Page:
My last post used bits of sprue and wire mostly, whereas this one will need a modest amount of Green Stuff or any modelling putty. For context, I'm not a sculptor at all so this is aimed at others who haven't really used it before rather than experienced sculptors - for whose skills I have an enormous amount of respect. This is just a very quick summary of the basic techniques I used for my three or four bits of stowage.
So, let's get started:
|Tools: Green Stuff, my model, flour, and various basic sculpting tools. The mat helps protect my precious dining table and the cling film gives a flat, smooth surface to work on.|
|Trying to mix the GS into the flour. It is much more effective than water at preventing sticking.|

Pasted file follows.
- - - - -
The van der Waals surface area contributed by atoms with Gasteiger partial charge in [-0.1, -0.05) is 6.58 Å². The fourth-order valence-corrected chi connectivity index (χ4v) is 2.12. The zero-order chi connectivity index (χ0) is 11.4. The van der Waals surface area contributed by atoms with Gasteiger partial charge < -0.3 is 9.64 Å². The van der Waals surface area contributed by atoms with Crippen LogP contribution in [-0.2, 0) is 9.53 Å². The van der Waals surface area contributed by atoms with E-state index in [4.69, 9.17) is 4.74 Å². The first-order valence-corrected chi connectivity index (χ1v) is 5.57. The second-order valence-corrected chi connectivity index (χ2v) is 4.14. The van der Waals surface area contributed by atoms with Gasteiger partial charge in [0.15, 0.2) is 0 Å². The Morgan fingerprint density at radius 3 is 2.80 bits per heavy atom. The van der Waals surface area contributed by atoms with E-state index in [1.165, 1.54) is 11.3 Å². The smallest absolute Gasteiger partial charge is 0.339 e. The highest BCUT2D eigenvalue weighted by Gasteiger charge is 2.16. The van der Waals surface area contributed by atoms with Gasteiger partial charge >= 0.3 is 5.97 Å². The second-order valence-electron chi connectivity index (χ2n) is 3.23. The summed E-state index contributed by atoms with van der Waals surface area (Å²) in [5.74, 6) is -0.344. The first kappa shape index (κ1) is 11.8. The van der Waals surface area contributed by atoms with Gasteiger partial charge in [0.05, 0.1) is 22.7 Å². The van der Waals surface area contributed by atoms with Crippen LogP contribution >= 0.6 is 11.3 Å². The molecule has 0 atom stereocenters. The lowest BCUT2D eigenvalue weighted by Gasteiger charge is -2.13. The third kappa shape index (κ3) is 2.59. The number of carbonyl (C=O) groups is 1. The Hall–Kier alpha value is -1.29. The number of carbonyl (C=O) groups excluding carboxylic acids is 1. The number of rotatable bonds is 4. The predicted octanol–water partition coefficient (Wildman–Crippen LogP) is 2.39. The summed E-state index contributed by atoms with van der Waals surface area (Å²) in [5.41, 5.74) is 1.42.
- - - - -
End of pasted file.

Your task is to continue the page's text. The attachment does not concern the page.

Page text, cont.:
|To make a basic kitroll, get your rough bag shape and press 'straps' into it.|
|Once this is done, roll the point of your blade/tool forwards and press it into the flat surface. This instantly makes it look like it's on a hook. Here I'm doing it on the top right, but you can see what it looks like at the bottom left.|
|These are the bits I made - I used all the spare GS, got a flat shape and rolled it into a blanket. This is impossible to do without some kind of anti-sticking agent.|
|The build finished ...|
|And painted! This is my second vehicle out of four for the platoon.|
|My current vehicle fleet for the Latvian Legion.|
Anyway, hope you enjoyed that. Tomorrow there will be another post on painting freehand badges and insignia for WW2 figures, and I'm currently basing the Army of Freedom - expect the final update next week, as the last post for WW2 Month!